Yolcu wound up in Istanbul, sleeping on a friend’s couch and trying to break into the film business. It was around that time that he began a new, unexpected process of adjustment. For all his efforts to cling to a Turkish identity while in Germany, he now found that in some ways these Turks were utter foreigners to him.

He was surprised to find a Germanic desire for order welling up in him one day while walking down Istanbul’s teeming downtown thoroughfare, with masses of people jostling this way and that.

“You know, I can’t understand why all the people are walking like this! And one day I was nearly to cry, ‘Stop! You go right and you go left!’ ” he says. “I mean, I couldn’t understand why there is no people who says, ‘It’s too much people here! You don’t see it?’ ”

Over time, Yolcu grew to embrace the relative chaos of Turkey and now feels at home here. He also keeps an eye out for his fellow Almancis, or German-Turks, because he knows what it’s like to feel like a stranger in your homeland.

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  • Razainc_aka_BigBoss

    Here is funny but good article on double standards

    By:Joseph Harker

    It’s time to face up to the problem of sexual abuse in the white community

    From Stuart Hall to north Wales, the issue won’t go away. If you think I’m being ridiculous, read to the end of my argument

    http://www.guardian.co.uk/commentisfree/2013/may/06/sexual-abuse-in-white-community

  • mindy1

    Sad that you have to move in order to find acceptence. Europe has a reputation of being so openminded, but I guess that is not the case :(

  • JD

    Montevideo Man Arrested In Suspected Terror Plot
    http://www.keloland.com/newsdetail.cfm/montevideo-man-arrested-in-suspected-terror-plot/?id=147644

    MINNEAPOLIS, MN –

    The FBI says a potential terror attack that it believes was disrupted by a mobile home raid was in its “planning stages” and the target was believed to be in western Minnesota.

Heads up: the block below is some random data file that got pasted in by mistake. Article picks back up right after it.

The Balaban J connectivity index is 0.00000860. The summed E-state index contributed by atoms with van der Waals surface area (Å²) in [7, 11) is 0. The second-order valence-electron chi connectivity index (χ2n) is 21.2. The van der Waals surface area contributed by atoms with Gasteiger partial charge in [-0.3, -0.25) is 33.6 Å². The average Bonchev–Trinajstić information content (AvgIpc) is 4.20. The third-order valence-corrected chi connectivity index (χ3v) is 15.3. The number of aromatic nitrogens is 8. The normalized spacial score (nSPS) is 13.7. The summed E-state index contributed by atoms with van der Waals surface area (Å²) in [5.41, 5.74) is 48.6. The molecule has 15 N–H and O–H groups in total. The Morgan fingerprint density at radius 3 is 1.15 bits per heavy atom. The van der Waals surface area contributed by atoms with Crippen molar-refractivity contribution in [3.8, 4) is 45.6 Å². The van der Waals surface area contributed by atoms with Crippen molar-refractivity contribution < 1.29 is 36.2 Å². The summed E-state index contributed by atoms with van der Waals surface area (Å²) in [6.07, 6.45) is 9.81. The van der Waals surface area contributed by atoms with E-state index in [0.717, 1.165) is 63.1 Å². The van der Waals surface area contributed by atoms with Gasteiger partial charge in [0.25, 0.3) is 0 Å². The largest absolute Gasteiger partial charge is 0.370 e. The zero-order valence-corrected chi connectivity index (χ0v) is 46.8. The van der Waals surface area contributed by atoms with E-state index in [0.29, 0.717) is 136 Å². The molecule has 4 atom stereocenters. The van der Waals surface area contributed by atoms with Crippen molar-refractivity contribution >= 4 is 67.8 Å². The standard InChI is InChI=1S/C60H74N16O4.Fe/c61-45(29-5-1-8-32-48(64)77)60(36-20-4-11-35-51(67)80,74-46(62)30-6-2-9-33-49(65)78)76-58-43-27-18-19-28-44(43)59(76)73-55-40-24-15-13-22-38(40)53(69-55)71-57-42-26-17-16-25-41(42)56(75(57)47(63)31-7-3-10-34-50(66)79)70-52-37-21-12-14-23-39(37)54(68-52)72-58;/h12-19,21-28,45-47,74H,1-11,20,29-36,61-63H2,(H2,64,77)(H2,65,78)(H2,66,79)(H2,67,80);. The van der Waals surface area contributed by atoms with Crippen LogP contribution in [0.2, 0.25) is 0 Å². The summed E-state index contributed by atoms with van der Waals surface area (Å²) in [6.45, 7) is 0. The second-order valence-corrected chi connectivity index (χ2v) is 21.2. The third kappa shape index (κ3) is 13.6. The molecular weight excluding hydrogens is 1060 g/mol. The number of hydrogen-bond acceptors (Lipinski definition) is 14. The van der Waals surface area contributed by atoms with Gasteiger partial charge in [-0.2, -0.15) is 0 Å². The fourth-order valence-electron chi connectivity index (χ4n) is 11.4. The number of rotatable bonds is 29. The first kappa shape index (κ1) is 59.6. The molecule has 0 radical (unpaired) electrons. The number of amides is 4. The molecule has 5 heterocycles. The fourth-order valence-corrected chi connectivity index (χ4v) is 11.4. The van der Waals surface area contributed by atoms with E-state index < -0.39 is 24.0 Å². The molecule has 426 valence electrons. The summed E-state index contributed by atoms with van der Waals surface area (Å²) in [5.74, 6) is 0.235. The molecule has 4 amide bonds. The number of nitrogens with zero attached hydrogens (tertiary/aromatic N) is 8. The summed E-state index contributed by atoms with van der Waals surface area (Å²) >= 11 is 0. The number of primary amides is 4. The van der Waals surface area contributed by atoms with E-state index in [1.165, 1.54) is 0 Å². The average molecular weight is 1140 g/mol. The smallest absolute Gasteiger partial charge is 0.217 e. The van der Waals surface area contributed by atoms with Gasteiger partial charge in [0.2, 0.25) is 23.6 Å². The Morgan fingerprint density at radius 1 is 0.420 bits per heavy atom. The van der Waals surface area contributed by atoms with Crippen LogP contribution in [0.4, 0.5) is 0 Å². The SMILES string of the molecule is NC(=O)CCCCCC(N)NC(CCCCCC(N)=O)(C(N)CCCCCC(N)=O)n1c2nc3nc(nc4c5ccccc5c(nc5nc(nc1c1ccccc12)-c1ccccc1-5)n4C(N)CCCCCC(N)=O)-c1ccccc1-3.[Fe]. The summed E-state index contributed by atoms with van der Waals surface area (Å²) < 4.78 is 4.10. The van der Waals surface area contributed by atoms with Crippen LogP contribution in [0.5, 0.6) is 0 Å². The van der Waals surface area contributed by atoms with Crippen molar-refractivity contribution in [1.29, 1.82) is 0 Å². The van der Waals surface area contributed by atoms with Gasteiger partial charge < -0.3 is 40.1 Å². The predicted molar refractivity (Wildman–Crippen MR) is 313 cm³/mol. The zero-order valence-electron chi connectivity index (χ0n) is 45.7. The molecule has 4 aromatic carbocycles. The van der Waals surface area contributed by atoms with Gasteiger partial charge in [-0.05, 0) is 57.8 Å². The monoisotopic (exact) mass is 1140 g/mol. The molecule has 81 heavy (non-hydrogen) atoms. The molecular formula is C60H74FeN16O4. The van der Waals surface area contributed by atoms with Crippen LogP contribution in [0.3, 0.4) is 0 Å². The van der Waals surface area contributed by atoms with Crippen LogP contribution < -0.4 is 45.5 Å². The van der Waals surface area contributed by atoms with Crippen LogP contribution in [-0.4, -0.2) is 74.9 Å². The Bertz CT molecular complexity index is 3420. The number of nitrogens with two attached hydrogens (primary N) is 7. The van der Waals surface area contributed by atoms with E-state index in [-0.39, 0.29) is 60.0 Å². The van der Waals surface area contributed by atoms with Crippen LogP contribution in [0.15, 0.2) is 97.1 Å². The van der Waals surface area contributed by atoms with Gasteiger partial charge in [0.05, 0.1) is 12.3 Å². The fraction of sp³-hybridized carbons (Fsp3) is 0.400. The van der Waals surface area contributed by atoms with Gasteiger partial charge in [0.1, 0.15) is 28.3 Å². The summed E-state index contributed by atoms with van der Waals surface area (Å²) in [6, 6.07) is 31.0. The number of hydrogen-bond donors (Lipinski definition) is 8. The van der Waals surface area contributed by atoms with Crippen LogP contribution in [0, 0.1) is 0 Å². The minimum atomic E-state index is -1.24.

Buford Rogers was arrested Friday after a search of the 24-year-old’s Montevideo home turned up Molotov cocktails, suspected pipe bombs and firearms.

    FBI spokesman Kyle Loven wouldn’t elaborate Monday about the nature or target of the alleged plot, but says authorities believe there “would have been a localized terror attack, and that’s why law enforcement moved quickly.”

    The FBI says it believes authorities potentially saved the lives of several local residents. The investigation is ongoing.

    Rogers is charged with one count of being a felon in possession of a firearm. It’s not clear if he has an attorney.

    In a news release Monday, the FBI said it believes “the lives of several local residents were potentially saved” by the search and arrest. The agency said the terror plot was discovered through analysis of intelligence gathered by local, state and federal authorities. The statement doesn’t offer further details about the extent or manner of the alleged plot.

    “Cooperation between the FBI and its federal, state, and local partners enabled law enforcement to prevent a potential tragedy in Montevideo,” Christopher Warrener, the special agent in charge of the FBI office in Minneapolis, said in Monday’s release.

    According to a federal affidavit obtained by The Associated Press on Friday, FBI agents from the domestic terrorism squad searched the property at the mobile home park in Montevideo and discovered the Molotov cocktails, suspected pipe bombs and firearms. The affidavit said Buford was there at the time of the search, and one firearm recovered from Buford’s residence was a Romanian AKM assault rifle.

    In an interview with authorities, Rogers admitted firing the weapon on two separate occasions at a gun range in Granite Falls, the affidavit said. Rogers has a past conviction for felony burglary and is not allowed to have a firearm.

    Rogers is expected to make his initial appearance in federal court this week.

    ———————————
    Here a live picture Media swarming the scene